Thursday, February 09, 2006

Historical Applehead dolls


Recently I won a wonderfully costumed and unique Henry VIII applehead doll created by the late Mary Winsheimer, a prominent member of the Pennsylvania Guild of Craftsmen. I understand Mary won a number of awards for her dolls and was featured on TV Channel 8 Lancaster demonstrating her techniques.

I purchased the doll from her son who also had a Viking Warrior and Pope Paul II dolls handmade by his mother as well. I'm sure I'll be pleased with them when they arrive too.

"Apple-headed dolls are part of along, fascinating history . . . one that extends back to prehistoric times, when primitive puppets appeared in ceremonial magic displays. Tribal healers in Africa and Asia often used dolls in their medicinal rituals . . . and, even today, the ancient superstition of causing sympathetic harm is preserved whenever a mob burns the stuffed figure of an unpopular person "in effigy".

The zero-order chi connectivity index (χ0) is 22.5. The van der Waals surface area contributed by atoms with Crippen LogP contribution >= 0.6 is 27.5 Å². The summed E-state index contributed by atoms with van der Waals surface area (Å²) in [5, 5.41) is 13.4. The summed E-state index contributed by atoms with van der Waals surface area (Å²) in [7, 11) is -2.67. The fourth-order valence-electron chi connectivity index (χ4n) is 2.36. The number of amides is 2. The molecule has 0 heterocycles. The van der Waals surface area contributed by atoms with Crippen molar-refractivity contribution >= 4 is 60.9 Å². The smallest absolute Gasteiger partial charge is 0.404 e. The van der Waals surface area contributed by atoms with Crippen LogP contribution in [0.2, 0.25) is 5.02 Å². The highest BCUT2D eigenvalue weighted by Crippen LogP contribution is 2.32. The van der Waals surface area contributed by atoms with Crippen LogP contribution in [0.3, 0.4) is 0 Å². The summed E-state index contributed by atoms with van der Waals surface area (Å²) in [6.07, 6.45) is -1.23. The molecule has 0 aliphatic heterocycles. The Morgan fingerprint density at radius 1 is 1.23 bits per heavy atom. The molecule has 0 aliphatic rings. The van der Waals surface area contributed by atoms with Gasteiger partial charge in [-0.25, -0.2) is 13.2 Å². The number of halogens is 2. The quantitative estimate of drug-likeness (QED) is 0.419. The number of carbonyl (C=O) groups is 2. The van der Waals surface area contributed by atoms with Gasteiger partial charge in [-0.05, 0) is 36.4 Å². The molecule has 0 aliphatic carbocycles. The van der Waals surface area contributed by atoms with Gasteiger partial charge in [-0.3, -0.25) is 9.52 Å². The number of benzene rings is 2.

Dollmaking has a rich-and innocentheritage in America, too, where the Indians taught early settlers the art of constructing such playthings from native raw materials. Corn husks and cobs were most often employed . . . as well as wood, lobster shells, nuts, twigs, and gourds. Just about any object that could be bent (or carved) into a human shape, clothed, and hugged was fair game!

The Seneca Indians were reportedly the first people to make dolls out of apples . . . but the craft was later adopted by mountaineers in Appalachia, where such handmade toys are still produced as part of the area's cottage industry." - Mother Earth News

The article also contains instructions for making your own unique Applehead dolls!
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